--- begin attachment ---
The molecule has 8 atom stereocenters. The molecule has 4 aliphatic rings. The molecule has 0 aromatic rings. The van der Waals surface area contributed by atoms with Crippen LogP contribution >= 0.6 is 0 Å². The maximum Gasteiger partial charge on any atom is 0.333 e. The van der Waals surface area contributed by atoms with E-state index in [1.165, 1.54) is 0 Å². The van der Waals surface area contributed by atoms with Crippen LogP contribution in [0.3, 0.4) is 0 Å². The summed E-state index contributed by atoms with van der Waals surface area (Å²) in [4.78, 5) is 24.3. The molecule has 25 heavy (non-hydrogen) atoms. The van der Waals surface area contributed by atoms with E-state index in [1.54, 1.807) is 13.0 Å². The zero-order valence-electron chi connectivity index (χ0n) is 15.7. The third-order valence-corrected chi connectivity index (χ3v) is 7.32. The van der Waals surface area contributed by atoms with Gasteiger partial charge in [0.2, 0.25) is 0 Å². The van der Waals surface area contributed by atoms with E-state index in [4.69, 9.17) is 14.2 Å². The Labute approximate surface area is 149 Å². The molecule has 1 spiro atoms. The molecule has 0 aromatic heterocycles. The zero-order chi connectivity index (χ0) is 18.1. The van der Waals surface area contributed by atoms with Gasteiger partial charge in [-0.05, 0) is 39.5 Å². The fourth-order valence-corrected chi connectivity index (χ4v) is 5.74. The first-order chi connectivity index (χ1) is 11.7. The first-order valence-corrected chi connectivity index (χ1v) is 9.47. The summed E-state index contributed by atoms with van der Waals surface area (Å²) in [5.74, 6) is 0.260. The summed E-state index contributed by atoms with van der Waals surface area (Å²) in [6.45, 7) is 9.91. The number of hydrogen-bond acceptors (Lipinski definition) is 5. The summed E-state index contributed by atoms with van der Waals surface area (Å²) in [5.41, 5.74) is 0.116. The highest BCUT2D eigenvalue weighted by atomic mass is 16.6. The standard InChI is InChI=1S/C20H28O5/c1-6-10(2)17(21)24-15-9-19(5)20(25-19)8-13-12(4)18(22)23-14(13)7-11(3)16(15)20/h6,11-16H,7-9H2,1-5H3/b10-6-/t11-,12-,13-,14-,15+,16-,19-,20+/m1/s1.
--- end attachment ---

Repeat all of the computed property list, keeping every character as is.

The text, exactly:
The molecule has 8 atom stereocenters. The molecule has 4 aliphatic rings. The molecule has 0 aromatic rings. The van der Waals surface area contributed by atoms with Crippen LogP contribution >= 0.6 is 0 Å². The maximum Gasteiger partial charge on any atom is 0.333 e. The van der Waals surface area contributed by atoms with E-state index in [1.165, 1.54) is 0 Å². The van der Waals surface area contributed by atoms with Crippen LogP contribution in [0.3, 0.4) is 0 Å². The summed E-state index contributed by atoms with van der Waals surface area (Å²) in [4.78, 5) is 24.3. The molecule has 25 heavy (non-hydrogen) atoms. The van der Waals surface area contributed by atoms with E-state index in [1.54, 1.807) is 13.0 Å². The zero-order valence-electron chi connectivity index (χ0n) is 15.7. The third-order valence-corrected chi connectivity index (χ3v) is 7.32. The van der Waals surface area contributed by atoms with Gasteiger partial charge in [0.2, 0.25) is 0 Å². The van der Waals surface area contributed by atoms with E-state index in [4.69, 9.17) is 14.2 Å². The Labute approximate surface area is 149 Å². The molecule has 1 spiro atoms. The molecule has 0 aromatic heterocycles. The zero-order chi connectivity index (χ0) is 18.1. The van der Waals surface area contributed by atoms with Gasteiger partial charge in [-0.05, 0) is 39.5 Å². The fourth-order valence-corrected chi connectivity index (χ4v) is 5.74. The first-order chi connectivity index (χ1) is 11.7. The first-order valence-corrected chi connectivity index (χ1v) is 9.47. The summed E-state index contributed by atoms with van der Waals surface area (Å²) in [5.74, 6) is 0.260. The summed E-state index contributed by atoms with van der Waals surface area (Å²) in [6.45, 7) is 9.91. The number of hydrogen-bond acceptors (Lipinski definition) is 5. The summed E-state index contributed by atoms with van der Waals surface area (Å²) in [5.41, 5.74) is 0.116. The highest BCUT2D eigenvalue weighted by atomic mass is 16.6. The standard InChI is InChI=1S/C20H28O5/c1-6-10(2)17(21)24-15-9-19(5)20(25-19)8-13-12(4)18(22)23-14(13)7-11(3)16(15)20/h6,11-16H,7-9H2,1-5H3/b10-6-/t11-,12-,13-,14-,15+,16-,19-,20+/m1/s1.